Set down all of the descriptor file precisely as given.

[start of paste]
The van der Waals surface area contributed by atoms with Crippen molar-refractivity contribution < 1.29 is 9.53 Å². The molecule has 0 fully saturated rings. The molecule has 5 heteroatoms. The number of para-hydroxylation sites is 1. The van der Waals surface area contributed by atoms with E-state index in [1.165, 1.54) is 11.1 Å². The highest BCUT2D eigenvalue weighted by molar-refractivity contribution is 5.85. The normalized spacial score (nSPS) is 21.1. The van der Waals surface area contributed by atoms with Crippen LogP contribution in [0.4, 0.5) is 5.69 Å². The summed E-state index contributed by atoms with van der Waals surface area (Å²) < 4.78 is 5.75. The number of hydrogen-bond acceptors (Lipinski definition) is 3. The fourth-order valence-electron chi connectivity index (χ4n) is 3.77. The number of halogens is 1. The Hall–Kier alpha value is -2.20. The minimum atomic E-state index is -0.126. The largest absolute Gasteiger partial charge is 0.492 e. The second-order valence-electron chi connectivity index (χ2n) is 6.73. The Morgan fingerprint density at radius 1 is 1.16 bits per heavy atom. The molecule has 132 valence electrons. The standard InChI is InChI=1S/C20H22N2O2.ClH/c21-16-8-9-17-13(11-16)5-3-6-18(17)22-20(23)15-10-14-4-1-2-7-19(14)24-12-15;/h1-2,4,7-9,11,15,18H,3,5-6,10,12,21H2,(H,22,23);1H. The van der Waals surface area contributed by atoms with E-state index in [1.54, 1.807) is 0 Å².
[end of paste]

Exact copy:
The van der Waals surface area contributed by atoms with Crippen molar-refractivity contribution < 1.29 is 9.53 Å². The molecule has 0 fully saturated rings. The molecule has 5 heteroatoms. The number of para-hydroxylation sites is 1. The van der Waals surface area contributed by atoms with E-state index in [1.165, 1.54) is 11.1 Å². The highest BCUT2D eigenvalue weighted by molar-refractivity contribution is 5.85. The normalized spacial score (nSPS) is 21.1. The van der Waals surface area contributed by atoms with Crippen LogP contribution in [0.4, 0.5) is 5.69 Å². The summed E-state index contributed by atoms with van der Waals surface area (Å²) < 4.78 is 5.75. The number of hydrogen-bond acceptors (Lipinski definition) is 3. The fourth-order valence-electron chi connectivity index (χ4n) is 3.77. The number of halogens is 1. The Hall–Kier alpha value is -2.20. The minimum atomic E-state index is -0.126. The largest absolute Gasteiger partial charge is 0.492 e. The second-order valence-electron chi connectivity index (χ2n) is 6.73. The Morgan fingerprint density at radius 1 is 1.16 bits per heavy atom. The molecule has 132 valence electrons. The standard InChI is InChI=1S/C20H22N2O2.ClH/c21-16-8-9-17-13(11-16)5-3-6-18(17)22-20(23)15-10-14-4-1-2-7-19(14)24-12-15;/h1-2,4,7-9,11,15,18H,3,5-6,10,12,21H2,(H,22,23);1H. The van der Waals surface area contributed by atoms with E-state index in [1.54, 1.807) is 0 Å².